Already an American chart-topper for a month the previous autumn, 'Green River' made the UK bestsellers on 24 January 1970.
The hit single 'All Right Now' and album 'Fire and Water' led Free to the follow-up LP 'Highway,' which made its UK chart debut on 23 January 1971.
With 'You’ve Lost That Lovin’ Feelin’’ climbing everywhere, the album of the same name made a January 1965 chart debut.
Perhaps the best-known LP by the English outfit, the album is seen by many as their finest hour.
The UK charts of 20 January 1966 made good reading for the SDG.
In January 1958, the 'Ricky' set gave the teenage phenomenon his first US No. 1 LP.
Nick Lowe's assured production kept the delivery crisp and disciplined, but live and vital, on a record that enhanced Costello’s reputation for depth behind the vitriol.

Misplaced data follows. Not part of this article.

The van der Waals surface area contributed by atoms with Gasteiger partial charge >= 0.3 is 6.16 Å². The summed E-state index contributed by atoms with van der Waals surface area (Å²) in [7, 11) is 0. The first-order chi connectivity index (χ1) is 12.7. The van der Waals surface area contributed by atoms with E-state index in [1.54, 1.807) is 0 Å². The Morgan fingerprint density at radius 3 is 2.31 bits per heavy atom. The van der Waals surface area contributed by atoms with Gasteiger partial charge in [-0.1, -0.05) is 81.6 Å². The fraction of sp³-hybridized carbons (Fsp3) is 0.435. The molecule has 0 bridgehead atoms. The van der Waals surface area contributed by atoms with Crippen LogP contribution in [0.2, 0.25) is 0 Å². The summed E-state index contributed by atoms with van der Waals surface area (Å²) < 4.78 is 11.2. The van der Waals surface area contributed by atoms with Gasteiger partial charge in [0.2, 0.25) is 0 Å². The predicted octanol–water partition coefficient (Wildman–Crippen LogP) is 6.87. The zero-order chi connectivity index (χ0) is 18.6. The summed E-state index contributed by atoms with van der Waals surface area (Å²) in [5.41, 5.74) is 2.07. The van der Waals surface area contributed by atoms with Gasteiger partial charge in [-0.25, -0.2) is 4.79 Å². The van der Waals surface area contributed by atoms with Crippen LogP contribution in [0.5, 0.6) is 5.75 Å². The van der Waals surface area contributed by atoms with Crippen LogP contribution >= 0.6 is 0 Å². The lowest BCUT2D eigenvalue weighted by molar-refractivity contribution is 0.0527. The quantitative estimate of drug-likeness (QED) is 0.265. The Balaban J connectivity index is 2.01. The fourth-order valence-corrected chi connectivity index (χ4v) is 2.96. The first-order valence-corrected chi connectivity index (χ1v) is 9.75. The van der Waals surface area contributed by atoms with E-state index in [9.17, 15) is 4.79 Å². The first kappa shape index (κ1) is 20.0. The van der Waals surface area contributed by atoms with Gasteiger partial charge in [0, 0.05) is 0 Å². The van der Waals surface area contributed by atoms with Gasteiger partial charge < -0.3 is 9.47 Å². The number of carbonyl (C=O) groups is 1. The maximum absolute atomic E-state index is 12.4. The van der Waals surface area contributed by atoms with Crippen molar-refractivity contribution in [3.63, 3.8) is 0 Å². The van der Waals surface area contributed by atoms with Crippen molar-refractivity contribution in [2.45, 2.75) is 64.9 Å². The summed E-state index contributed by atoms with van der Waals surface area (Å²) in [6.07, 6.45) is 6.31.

'Q's Jook Joint' gave the producer a gold album in America for the sixth time in his incomparable career.
The singer's final album in her first spell with Fairport Convention became a folk music cornerstone.
On 16 January 1971, it was farewell Tyrannosaurus Rex, long live T. Rex the band and T. Rex the LP.
Gaye's final Motown album is now rightly seen as a record of huge historical importance and creative substance.
After a series of albums that either didn’t chart or were at best modest sellers, early 1977 saw the band on the way to their first gold LP, 'A Rock and Roll...
The profile of the Canadian rock giants was about to rise around the world, as their seventh album hit the US chart on 2 February 1980.
Nearly seven years after Karen Carpenter's death, the group's devotees were able to hear a whole disc of unreleased material, on the album 'Lovelines.'
On 13 January 1968, the band took a major step to the grand concepts of their later work, as 'The Who Sell Out' made its British chart debut.